Clinical Pharmacology Test 1 C 1-7

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Pharmacology the science of the interaction of chemicals with living systems at the molecular level  
Medical pharmacology the science of substances used to prevent, diagnose, and treat disease  
Toxicology branch of pharmacology dealing with the undesirable effects of chemicals on living systems  
Materia Medica the science of drug preparation and the medical use of drugs (the precursor to pharmacology)  
Drug Receptor a binding site on a system that results in a functional change  
Pharmacogenomics the relation of the individual's genetic makeup to his or her response to specific drugs  
Drug any substance that brings about a change in biologic function through its chemical actions  
Chemical antagonists A drug that may interact directly with other drugs  
Osmotic agents Drugs that interact almost exclusively with water molecules  
Hormones Drugs that are synthesized inside the body  
Xenobiotics Chemicals not synthesized in the body  
Poisons drugs that have almost exclusively harmful effects.  
Toxins poisons of biologic origin (synthesized by plants or animals)  
Covalent Bonds very strong, biologically irreversible, reduces receptors (new ones must be made), shares electrons  
Hydrostatic Bonding weaker than covalent, between charged molecules  
Hydrophobic bonding very weak  
Chiral a Carbon with 4 different substituents  
Stereoisomer Same chemical formula, different chemical arrangement  
Diasteromer Non superimposable Non mirror images (meso, cis/trans, optical isomers)  
Enantiomer Non superimposable Mirror images. Identical physical and chemical properties, rotate polarized light differently  
Meso Compound Has 2 or more chiral centers but has an internal line of symmetry, making the compound achiral  
Racemic mixture of R and S enantiomers  
Rational Drug Design The ability to predict the appropriate molecular structure of a drug on the basis of information about its biologic receptor  
Pharmacodynamics action of the drug on the body  
Pharmacokinetics actions of the body on the drug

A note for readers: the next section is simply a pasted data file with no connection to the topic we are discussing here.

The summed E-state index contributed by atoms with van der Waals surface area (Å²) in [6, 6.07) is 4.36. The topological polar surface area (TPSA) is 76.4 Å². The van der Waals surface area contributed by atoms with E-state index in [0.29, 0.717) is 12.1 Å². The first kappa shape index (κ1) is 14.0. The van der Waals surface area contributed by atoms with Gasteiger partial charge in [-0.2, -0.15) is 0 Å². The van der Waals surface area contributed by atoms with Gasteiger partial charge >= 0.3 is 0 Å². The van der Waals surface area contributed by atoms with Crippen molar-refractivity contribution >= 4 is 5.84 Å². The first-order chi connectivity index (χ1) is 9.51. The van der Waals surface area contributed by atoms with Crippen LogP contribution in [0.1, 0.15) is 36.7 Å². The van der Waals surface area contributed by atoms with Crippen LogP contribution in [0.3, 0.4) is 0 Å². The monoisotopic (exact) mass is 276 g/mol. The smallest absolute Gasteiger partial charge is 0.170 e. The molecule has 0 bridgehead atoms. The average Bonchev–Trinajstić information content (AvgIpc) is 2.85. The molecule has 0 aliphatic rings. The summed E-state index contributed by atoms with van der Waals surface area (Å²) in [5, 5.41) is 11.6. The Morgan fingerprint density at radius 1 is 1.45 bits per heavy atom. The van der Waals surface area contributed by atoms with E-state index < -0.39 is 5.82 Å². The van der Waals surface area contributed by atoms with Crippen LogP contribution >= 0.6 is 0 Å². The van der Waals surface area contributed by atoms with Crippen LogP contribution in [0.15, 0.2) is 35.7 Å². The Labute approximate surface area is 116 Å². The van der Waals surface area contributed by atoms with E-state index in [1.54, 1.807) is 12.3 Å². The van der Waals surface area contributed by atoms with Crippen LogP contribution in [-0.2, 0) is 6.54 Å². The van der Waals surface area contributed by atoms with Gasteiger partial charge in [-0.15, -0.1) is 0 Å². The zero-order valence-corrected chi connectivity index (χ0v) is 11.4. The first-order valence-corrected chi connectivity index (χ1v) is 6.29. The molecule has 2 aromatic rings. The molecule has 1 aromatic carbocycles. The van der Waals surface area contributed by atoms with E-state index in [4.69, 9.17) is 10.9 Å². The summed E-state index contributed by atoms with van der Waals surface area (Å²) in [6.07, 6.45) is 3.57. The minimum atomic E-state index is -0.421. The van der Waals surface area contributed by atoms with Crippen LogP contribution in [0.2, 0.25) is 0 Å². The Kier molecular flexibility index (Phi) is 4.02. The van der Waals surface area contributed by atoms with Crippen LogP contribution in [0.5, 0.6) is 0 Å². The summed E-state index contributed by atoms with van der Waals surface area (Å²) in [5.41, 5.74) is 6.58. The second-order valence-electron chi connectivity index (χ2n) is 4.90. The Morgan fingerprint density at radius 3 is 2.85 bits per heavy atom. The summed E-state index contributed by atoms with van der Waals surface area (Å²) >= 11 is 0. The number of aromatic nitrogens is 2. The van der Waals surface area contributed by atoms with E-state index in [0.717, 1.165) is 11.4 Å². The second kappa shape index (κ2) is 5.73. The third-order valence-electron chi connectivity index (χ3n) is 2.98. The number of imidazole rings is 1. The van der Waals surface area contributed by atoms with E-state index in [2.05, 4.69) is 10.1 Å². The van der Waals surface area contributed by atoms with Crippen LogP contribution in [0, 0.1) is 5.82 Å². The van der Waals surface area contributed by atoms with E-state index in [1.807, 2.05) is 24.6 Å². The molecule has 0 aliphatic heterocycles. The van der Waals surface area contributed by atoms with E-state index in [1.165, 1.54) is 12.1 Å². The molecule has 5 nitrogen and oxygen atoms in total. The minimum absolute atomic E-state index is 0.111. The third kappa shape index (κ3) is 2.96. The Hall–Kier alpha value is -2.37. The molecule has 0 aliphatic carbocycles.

The nature of drugs (factors that influence drug action) right size, right electrical charge, right shape, atomic composition, move from administration to active site, inactivated/excreted timely.  
Drug-Body Interactions pharmacodynamics and pharmacokinetics  
Pharmacodynamic Principles Agonist/Antagonist,  
Agonist Stimulatory Molecule - binds to receptor and activates it directly or indirectly causing an effect (a receptors endogenous lignand)  
Antagonist Inhibitory Molecule - binds to receptor preventing the agonist to bind therefore blocking the effects  
Ligand a neurotransmitter, hormone or drug that binds to the receptor  
Drugs that bind to ligand inactivator Looks like agonist, when really an antagonist. Ex: acetylcholinesterase antagonist stops the breakdown of acetylcholine. Looks just like an acetylcholine agoinst  
Parial agoinst Agonist if no other agoinst present, but slows another agoinst if present looking like an antagonist  
Inert Binding site Once ligand bound, doesn't have a biological functional change  
Pro Drug a drug that is converted in teh body to ist active drug by a biologic process  
Epithelium outside lining of all open parts of body (outer skin, stomach wall, etc)  
Endothelium innermost layer of cells (inside blood vessels, etc)  
Lipid: Aqueous Partition Coefficient how readily a drug moves between aqueous and lipid media (to blood and then to cells)  
Tolerance decreased response to the effects of a drug  
Therapeutic action the beneficial effect  
Side effect the detrimental effect  
Contraindication When not to use a drug. A risk factor that weighs in against the use of a treatment  
Indication When to use a drug. Sign or symptom in a disease which serves to direct to suitable treatment  
Habituation decrease in biological response (used like tolerance)  
Untoward effect unexpected response to drug therapy  
Uniport transports one molecule one way (a one way street)  
Symport transports two molecules in the same direction (a one way street)  
Antiport transports two molecules in different directions (a two way street)  

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